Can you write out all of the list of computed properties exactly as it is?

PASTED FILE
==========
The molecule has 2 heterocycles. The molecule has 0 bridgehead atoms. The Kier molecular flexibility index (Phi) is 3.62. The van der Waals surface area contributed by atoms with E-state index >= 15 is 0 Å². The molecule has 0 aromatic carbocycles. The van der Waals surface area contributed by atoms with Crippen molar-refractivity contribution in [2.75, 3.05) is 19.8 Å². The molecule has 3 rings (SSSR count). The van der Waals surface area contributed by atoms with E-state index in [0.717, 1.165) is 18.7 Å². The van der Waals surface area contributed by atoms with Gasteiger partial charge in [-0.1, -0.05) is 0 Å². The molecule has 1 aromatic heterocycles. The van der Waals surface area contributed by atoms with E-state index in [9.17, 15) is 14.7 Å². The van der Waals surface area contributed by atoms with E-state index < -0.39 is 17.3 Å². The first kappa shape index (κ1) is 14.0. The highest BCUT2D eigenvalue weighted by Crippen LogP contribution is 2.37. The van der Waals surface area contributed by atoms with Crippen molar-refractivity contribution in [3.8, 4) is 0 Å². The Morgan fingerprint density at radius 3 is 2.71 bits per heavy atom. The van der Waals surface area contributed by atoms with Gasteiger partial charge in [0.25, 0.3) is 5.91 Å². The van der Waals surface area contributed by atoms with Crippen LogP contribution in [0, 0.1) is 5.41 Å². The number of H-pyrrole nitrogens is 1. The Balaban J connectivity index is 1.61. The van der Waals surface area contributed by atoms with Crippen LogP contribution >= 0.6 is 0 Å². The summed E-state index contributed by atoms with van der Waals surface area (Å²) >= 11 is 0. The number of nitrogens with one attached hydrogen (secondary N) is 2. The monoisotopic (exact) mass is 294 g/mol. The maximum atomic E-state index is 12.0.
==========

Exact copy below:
The molecule has 2 heterocycles. The molecule has 0 bridgehead atoms. The Kier molecular flexibility index (Phi) is 3.62. The van der Waals surface area contributed by atoms with E-state index >= 15 is 0 Å². The molecule has 0 aromatic carbocycles. The van der Waals surface area contributed by atoms with Crippen molar-refractivity contribution in [2.75, 3.05) is 19.8 Å². The molecule has 3 rings (SSSR count). The van der Waals surface area contributed by atoms with E-state index in [0.717, 1.165) is 18.7 Å². The van der Waals surface area contributed by atoms with Gasteiger partial charge in [-0.1, -0.05) is 0 Å². The molecule has 1 aromatic heterocycles. The van der Waals surface area contributed by atoms with E-state index in [9.17, 15) is 14.7 Å². The van der Waals surface area contributed by atoms with E-state index < -0.39 is 17.3 Å². The first kappa shape index (κ1) is 14.0. The highest BCUT2D eigenvalue weighted by Crippen LogP contribution is 2.37. The van der Waals surface area contributed by atoms with Crippen molar-refractivity contribution in [3.8, 4) is 0 Å². The Morgan fingerprint density at radius 3 is 2.71 bits per heavy atom. The van der Waals surface area contributed by atoms with Gasteiger partial charge in [0.25, 0.3) is 5.91 Å². The van der Waals surface area contributed by atoms with Crippen LogP contribution in [0, 0.1) is 5.41 Å². The number of H-pyrrole nitrogens is 1. The Balaban J connectivity index is 1.61. The van der Waals surface area contributed by atoms with Crippen LogP contribution >= 0.6 is 0 Å². The summed E-state index contributed by atoms with van der Waals surface area (Å²) >= 11 is 0. The number of nitrogens with one attached hydrogen (secondary N) is 2. The monoisotopic (exact) mass is 294 g/mol. The maximum atomic E-state index is 12.0.